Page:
One of the most cogent of these is “Can anyone be a magician?” The answer is yes, anyone can become a magician, but there are phases of magic which are not within the capabilities of some people, though they are in others. The Victorian novelist, BulwerLytton, in one of his stories which gives its title to the book of the same name, quotes from Albertus Magnus to the effect that the description of the magical process he describes “will instruct and avail only to the few … that a man must be born a magician!”, that is, born with a peculiar physical temperament, as a man is born a poet. Now this is very true, but it is not the whole of the truth. Poets are born, not made; that is great poets. But many minor poets spring up, and though their verse is not of the quality of that of the great immortals, yet do they find satisfaction in the exercise of their modest powers, and so do they also add to the enjoyment of many.
There are two aspects of magic which appertain to the spectacular. One, “Evoking to Visible Appearance” is the high-light of phenomenal magic, the other, the “Transmutation of Consciousness,” though less objectively spectacular is equally important. It is found in practice that certain people are expert in one or the other of these aspects, whilst others seem to have little or no power in either of them. On investigation it will be found that invariably the successful evokers to visible appearance possess the peculiar psycho-physical type of body which characterises what the spiritualists term the materialisation medium. A classic example is Madame Blavatsky.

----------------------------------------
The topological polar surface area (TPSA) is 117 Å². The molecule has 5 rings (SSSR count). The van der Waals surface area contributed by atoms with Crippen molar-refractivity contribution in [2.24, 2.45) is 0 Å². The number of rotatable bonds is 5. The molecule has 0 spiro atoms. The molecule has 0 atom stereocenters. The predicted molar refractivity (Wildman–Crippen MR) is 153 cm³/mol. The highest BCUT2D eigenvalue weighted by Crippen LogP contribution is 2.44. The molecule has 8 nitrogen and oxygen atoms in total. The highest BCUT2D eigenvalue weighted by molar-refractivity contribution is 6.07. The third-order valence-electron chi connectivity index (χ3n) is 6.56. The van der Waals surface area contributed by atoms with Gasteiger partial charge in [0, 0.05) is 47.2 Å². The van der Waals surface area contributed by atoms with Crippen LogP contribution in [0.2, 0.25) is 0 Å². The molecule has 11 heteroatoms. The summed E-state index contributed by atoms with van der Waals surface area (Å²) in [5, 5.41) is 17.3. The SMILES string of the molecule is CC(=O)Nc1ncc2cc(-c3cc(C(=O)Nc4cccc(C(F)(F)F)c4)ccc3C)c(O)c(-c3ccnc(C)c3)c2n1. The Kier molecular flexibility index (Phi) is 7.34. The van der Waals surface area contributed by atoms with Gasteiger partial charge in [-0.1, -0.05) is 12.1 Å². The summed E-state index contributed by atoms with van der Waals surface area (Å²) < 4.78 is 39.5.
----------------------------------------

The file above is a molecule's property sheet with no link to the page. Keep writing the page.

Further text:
This does not mean, however, that the magician is a medium in the ordinary sense of the word. This is not the place to discuss the merits or demerits of mediumship, but put briefly the difference between the magician and the medium is that the one is controlled and influenced by his own spirit self, the other is the channel for the forces and influences of others. Of course, there are no cut and dried lines in these matters, in many mediums the inner spirit-self is working through their mediumship. In the case of Madame Blavatsky, the unregulated “physical phenomena” of her early years were brought under her conscious control, as Sinnett records in Incidents in the life of Madame Blavatsky.
The other type of magical work is perfectly illustrated by Dr. Paul Brunton in his book A Search in Secret India. Between these two extremes of objective and subjective magical phenomena, there are many grades, and every sincere student who is willing to obey instructions and to persevere, can find some aspect of magical power which he can develop and use for the common good.